"The petunia typically produces white blooms, but if you water it with the ethanol solution, the existing flowers will go from white to red and new flowers will bloom a purplish red," Braun told Megan Gambino at Smithsonian Magazine. "The flowers are typically all white because the enzymatic pathway to produce anthocyanins is broken at an early step. When elements in the cell come in contact with ethanol, they will cause the missing enzyme in the anthocyanin pathway to be produced, and the flower will turn that purple colour." 

All it takes is a little fresh water to shift the flower back into a pristine white. 

While these cute new flowers aren't meant to be anything other than a sweet little curiosity, Braun and Havens hope they will help introduce people to the benefits offered by genetically modified plants. "For almost everyone outside of the farming world, it will be the first time they will have interacted with a genetically modified organism, and by engineering traits for consumers - flower colours, shapes, smells." Braun told Gambino at Smithsonian Magazine. "We hope to normalise that technology to eventually fully realise the promise of plant biotech to provide food, fuels, and fibres in a sustainable way." 

Gambino reports that the pair is looking into how to create single plants that produce many different coloured flowers, and flowers that produce new scents, and new patterns, such as polka dots. 

Plant geneticist Pam Ronald at UC Davis told press officer Diane Nelson that projects like this could help educate people about her own research. Recently, she managed to develop genetically engineered bananas that are resistant to the Xanthomonas wilt disease, which has already destroyed millions of acres of fruit trees in East Africa, where they're a staple food source.

"It can be hard to connect to the reality of people struggling in far-away places," she told UC Davis

 “So when you tell people that genetic engineering can be used to fight hunger by increasing vitamin content and reducing crop loss to insects, sometimes it just doesn’t register. Maybe seeing this technology at work in your own backyard can make the science more accessible."

Source: Smithsonian Magazine

With thanks to Science Alert.

Butchart Gardens, Vancouver Island - Canada

February 23, 2015

Top 10 Best Actress Oscar Winners Ever?


Interesting choices, and often these Oscars go to people in biopics which I have listed at the links below.

I think Lady Gaga did a great job of the medley from "The Sound of Music" this year - which is, of course, another highly poetically-licensed biopic. 

Not many, IMHO, have a voice as beautiful as Julie Andrews, but all credit to Lady Gaga where credit is due.   


Happily my favourite actress, Elizabeth Taylor is in the clip as indeed she deserves to be.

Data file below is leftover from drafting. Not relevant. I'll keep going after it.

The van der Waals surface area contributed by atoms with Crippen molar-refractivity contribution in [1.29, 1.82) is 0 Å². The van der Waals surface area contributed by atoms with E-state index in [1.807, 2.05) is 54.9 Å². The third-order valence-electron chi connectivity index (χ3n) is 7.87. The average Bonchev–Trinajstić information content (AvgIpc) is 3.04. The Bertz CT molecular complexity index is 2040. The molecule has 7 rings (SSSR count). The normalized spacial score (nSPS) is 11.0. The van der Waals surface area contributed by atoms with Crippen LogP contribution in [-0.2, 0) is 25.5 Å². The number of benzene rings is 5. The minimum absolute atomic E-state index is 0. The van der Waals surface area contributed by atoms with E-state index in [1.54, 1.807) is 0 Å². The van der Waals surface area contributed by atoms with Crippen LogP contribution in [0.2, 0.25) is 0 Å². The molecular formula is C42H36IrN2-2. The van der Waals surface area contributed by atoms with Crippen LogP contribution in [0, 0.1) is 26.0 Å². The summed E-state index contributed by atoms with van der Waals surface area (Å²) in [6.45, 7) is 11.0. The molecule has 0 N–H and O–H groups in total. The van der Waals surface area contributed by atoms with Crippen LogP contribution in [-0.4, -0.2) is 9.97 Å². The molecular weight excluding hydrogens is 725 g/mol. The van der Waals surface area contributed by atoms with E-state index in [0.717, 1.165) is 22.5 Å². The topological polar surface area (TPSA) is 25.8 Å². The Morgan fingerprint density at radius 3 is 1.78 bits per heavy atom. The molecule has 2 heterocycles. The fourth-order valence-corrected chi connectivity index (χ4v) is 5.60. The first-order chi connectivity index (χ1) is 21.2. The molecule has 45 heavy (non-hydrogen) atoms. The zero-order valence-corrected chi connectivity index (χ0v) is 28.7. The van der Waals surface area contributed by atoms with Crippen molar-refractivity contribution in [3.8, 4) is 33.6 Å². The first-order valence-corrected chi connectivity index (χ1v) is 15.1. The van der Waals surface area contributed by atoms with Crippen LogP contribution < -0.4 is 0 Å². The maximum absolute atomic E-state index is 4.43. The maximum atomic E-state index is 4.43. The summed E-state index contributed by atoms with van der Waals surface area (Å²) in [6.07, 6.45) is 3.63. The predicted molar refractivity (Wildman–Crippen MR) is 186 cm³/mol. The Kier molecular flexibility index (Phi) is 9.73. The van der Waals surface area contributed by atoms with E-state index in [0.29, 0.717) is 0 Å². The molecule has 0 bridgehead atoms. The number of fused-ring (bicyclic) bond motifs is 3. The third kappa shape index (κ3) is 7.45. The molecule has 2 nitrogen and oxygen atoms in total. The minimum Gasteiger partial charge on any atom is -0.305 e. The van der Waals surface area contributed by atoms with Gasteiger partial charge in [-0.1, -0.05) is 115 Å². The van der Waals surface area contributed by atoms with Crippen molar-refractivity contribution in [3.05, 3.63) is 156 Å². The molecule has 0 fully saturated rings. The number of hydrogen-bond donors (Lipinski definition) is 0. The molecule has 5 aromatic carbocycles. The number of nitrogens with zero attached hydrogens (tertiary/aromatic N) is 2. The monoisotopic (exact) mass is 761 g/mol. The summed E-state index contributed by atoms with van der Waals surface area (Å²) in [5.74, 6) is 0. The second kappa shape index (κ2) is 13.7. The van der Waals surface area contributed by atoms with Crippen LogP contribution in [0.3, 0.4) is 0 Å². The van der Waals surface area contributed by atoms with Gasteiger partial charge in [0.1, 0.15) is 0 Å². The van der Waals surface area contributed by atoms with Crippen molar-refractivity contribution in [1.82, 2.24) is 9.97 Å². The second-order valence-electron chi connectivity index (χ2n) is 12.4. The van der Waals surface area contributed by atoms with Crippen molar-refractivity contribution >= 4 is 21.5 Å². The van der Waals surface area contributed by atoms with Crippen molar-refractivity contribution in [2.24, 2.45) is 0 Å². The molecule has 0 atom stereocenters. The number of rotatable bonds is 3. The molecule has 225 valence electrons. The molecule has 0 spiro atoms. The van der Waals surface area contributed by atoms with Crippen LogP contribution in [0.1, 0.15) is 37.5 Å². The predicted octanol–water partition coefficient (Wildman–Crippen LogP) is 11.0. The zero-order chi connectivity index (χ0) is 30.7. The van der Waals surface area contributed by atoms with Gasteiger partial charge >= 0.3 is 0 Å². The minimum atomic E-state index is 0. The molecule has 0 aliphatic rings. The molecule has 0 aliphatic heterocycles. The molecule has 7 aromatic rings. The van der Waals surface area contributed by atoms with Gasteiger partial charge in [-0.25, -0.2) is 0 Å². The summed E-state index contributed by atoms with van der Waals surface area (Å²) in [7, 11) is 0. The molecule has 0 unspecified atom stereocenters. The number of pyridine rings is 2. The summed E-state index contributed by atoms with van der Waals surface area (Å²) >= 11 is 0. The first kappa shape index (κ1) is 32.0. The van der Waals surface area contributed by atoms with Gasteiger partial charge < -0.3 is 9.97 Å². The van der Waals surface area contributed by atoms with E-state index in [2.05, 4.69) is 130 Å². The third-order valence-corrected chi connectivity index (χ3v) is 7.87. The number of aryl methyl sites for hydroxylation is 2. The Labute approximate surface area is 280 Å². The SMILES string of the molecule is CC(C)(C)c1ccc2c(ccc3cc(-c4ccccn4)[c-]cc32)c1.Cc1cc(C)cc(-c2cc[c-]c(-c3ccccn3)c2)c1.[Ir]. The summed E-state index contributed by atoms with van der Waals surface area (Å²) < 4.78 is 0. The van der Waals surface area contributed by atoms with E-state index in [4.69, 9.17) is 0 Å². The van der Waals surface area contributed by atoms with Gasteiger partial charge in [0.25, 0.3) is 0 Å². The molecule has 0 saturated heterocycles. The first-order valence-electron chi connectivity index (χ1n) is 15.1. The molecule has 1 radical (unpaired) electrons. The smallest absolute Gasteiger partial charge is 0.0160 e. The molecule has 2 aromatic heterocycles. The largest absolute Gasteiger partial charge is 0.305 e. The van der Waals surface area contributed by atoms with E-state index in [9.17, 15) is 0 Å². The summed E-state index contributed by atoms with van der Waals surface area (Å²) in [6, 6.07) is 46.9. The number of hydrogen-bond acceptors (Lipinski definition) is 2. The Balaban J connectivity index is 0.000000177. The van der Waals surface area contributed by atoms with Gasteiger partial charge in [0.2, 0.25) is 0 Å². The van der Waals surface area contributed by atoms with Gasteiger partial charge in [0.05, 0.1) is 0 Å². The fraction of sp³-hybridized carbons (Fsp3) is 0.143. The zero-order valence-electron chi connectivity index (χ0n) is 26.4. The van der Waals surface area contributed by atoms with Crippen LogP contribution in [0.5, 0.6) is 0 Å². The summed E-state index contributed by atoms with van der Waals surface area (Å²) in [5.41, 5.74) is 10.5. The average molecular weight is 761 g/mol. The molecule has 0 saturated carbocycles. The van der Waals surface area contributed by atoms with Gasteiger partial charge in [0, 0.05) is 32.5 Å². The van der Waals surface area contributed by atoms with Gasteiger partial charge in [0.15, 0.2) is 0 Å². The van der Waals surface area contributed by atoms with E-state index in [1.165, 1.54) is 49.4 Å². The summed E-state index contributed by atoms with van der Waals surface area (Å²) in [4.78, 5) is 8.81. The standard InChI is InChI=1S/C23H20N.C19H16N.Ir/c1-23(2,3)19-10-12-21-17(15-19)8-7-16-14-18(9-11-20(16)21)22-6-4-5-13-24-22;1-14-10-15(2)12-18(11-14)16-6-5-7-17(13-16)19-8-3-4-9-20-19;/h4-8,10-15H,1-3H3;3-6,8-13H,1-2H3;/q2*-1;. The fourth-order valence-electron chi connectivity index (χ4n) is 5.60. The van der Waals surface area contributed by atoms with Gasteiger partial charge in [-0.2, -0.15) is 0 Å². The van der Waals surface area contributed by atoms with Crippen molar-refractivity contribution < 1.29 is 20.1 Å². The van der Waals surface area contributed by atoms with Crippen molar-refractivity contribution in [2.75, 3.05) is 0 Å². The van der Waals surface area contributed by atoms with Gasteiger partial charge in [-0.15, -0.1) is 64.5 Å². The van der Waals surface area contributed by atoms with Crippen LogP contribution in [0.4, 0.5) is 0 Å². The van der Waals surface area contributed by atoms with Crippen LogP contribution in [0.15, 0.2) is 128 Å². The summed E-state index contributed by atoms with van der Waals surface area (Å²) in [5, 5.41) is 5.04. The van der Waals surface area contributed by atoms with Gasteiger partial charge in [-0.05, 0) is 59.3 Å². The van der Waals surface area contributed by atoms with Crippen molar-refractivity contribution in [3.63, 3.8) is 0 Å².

Like Charleze Theron she took on a very unflattering appearance to win one of  her Oscars,"Who's Afraid of Virginia Woolf?" but then again she also got one for "Butterfield 8" which highlighted her beauty and acting ability. Also included is Vivien Leigh, an obvious choice.


From You Tube:
These are some of the most well deserved Best Actress Oscars awarded by the Academy of Motion Picture Arts and Sciences. 

Join http://www.WatchMojo.com as we count down our picks for the Top 10 Best Actress Oscar Winners.
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Below - The Oscar selfie that never was - via Twitter


Some related posts:
Elizabeth Taylor's Bulgari Jewellery Goes On Show In Melbourne
Daniel Day-Lewis Receives A Knighthood
How Sergio Leone’s Westerns Changed Cinema
Top 10 Movie Twists of All Time
 Oscar Winners 2016: The Full List Tina Turner: What’s Age Got To Do With It? 
Sylvester Stallone: Not Feeling Old!
Hedy Lamarr - Beauty And Brains in Abundance
Charlie Chaplin: The Birth Of The Tramp
Alfred Hitchcock: Mysteries Of The Master Of Suspense
Carlos Gardel And The Tango In Movies
Audrey Hepburn Quotes
Julie Andrews To Direct My Fair Lady production At Sydney Opera House
The 100 Most Iconic Movie Lines of All Time
The Importance of Costume in Films: Some Iconic Images of our Culture
Hollywood Costume Exhibit In Los Angeles
Biopics Now Focus On Key Moments Rather Than A Whole Life 
"Rush" - An Under-rated Ron Howard Movie
Some Biopic Actors And Their Real-Life Counterparts
Edith Piaf: In search of La Vie en Rose 
Is "Gone with the Wind" America’s Strangest Film? 
A Look at a Legend: Elizabeth Taylor
The Best Movies Of 2014
Elizabeth Taylor Quotes
The Sound of Music at 50: Still Our Favourite thing?
10 Historically Inaccurate Movies

The Book Every Movie Lover Should Own:David Thomson’s New Biographical Dictionary of Film
Hollywood's 100 Favorite Films
10 Historical Movies That Mostly Get It Right
Woman in Gold: Another Biopic For Dame Helen Mirren 
Queen Latifah To Play Bessie Smith
The 100 Greatest Movie Characters
Burt Bacharach Brings Back The Hits: From Marlene Dietrich to Glastonbury
Cilla Black's Biography On TV    
Alfred Hitchcock: Mysteries Of The Master Of Suspense
"Love and Mercy" - A Review Of The Brian Wilson Biopic
Orry-Kelly:The untold story Of A Hollywood legend - "Women He's Undressed" Review
Top 10 Movie Sets Ever Built
23 James Bond Themes And How They Charted
Cleopatra: Was She Killed By A Snake?
A Look at a Legend: James Dean